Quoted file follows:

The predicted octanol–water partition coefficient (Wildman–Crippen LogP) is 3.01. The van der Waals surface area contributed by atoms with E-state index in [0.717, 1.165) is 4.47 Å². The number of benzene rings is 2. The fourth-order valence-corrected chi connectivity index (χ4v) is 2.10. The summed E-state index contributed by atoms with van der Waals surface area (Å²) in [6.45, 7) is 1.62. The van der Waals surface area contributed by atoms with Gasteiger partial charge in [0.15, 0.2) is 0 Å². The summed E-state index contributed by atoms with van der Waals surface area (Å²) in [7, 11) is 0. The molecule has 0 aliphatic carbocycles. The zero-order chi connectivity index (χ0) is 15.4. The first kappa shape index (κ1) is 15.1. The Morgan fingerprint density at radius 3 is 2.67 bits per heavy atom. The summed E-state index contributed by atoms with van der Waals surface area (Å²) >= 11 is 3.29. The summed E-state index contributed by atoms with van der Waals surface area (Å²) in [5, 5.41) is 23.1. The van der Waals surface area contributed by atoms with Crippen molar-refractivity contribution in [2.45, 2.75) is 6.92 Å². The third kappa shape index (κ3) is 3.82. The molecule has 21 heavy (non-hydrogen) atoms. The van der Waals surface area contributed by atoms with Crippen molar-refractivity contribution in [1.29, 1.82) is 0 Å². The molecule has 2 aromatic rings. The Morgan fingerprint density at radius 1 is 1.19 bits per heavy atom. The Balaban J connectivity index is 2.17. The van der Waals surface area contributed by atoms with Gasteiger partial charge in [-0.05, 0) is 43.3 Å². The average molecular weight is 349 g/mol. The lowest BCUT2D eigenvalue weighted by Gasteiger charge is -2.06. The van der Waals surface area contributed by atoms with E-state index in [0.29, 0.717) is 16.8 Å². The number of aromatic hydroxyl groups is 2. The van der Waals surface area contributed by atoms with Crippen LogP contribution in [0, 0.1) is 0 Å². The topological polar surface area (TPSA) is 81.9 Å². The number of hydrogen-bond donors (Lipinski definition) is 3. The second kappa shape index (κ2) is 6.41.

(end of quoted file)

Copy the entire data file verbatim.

The predicted octanol–water partition coefficient (Wildman–Crippen LogP) is 3.01. The van der Waals surface area contributed by atoms with E-state index in [0.717, 1.165) is 4.47 Å². The number of benzene rings is 2. The fourth-order valence-corrected chi connectivity index (χ4v) is 2.10. The summed E-state index contributed by atoms with van der Waals surface area (Å²) in [6.45, 7) is 1.62. The van der Waals surface area contributed by atoms with Gasteiger partial charge in [0.15, 0.2) is 0 Å². The summed E-state index contributed by atoms with van der Waals surface area (Å²) in [7, 11) is 0. The molecule has 0 aliphatic carbocycles. The zero-order chi connectivity index (χ0) is 15.4. The first kappa shape index (κ1) is 15.1. The Morgan fingerprint density at radius 3 is 2.67 bits per heavy atom. The summed E-state index contributed by atoms with van der Waals surface area (Å²) >= 11 is 3.29. The summed E-state index contributed by atoms with van der Waals surface area (Å²) in [5, 5.41) is 23.1. The van der Waals surface area contributed by atoms with Crippen molar-refractivity contribution in [2.45, 2.75) is 6.92 Å². The third kappa shape index (κ3) is 3.82. The molecule has 21 heavy (non-hydrogen) atoms. The van der Waals surface area contributed by atoms with Crippen molar-refractivity contribution in [1.29, 1.82) is 0 Å². The molecule has 2 aromatic rings. The Morgan fingerprint density at radius 1 is 1.19 bits per heavy atom. The Balaban J connectivity index is 2.17. The van der Waals surface area contributed by atoms with Gasteiger partial charge in [-0.05, 0) is 43.3 Å². The average molecular weight is 349 g/mol. The lowest BCUT2D eigenvalue weighted by Gasteiger charge is -2.06. The van der Waals surface area contributed by atoms with E-state index in [0.29, 0.717) is 16.8 Å². The number of aromatic hydroxyl groups is 2. The van der Waals surface area contributed by atoms with Crippen LogP contribution in [0, 0.1) is 0 Å². The topological polar surface area (TPSA) is 81.9 Å². The number of hydrogen-bond donors (Lipinski definition) is 3. The second kappa shape index (κ2) is 6.41.